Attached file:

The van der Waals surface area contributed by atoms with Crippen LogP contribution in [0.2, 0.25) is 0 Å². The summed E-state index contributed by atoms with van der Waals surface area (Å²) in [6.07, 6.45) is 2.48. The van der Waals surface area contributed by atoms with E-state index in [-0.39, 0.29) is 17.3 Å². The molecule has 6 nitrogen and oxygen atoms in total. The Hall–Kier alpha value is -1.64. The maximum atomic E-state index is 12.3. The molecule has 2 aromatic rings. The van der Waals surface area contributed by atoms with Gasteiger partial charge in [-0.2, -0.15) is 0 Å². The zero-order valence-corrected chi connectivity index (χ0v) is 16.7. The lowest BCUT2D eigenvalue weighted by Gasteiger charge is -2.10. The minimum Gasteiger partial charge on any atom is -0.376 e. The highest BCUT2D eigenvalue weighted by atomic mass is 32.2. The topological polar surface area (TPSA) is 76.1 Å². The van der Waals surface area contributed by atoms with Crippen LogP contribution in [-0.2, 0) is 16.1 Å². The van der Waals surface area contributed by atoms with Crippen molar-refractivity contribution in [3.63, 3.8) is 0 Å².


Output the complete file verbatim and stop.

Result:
The van der Waals surface area contributed by atoms with Crippen LogP contribution in [0.2, 0.25) is 0 Å². The summed E-state index contributed by atoms with van der Waals surface area (Å²) in [6.07, 6.45) is 2.48. The van der Waals surface area contributed by atoms with E-state index in [-0.39, 0.29) is 17.3 Å². The molecule has 6 nitrogen and oxygen atoms in total. The Hall–Kier alpha value is -1.64. The maximum atomic E-state index is 12.3. The molecule has 2 aromatic rings. The van der Waals surface area contributed by atoms with Gasteiger partial charge in [-0.2, -0.15) is 0 Å². The zero-order valence-corrected chi connectivity index (χ0v) is 16.7. The lowest BCUT2D eigenvalue weighted by Gasteiger charge is -2.10. The minimum Gasteiger partial charge on any atom is -0.376 e. The highest BCUT2D eigenvalue weighted by atomic mass is 32.2. The topological polar surface area (TPSA) is 76.1 Å². The van der Waals surface area contributed by atoms with Crippen LogP contribution in [-0.2, 0) is 16.1 Å². The van der Waals surface area contributed by atoms with Crippen molar-refractivity contribution in [3.63, 3.8) is 0 Å².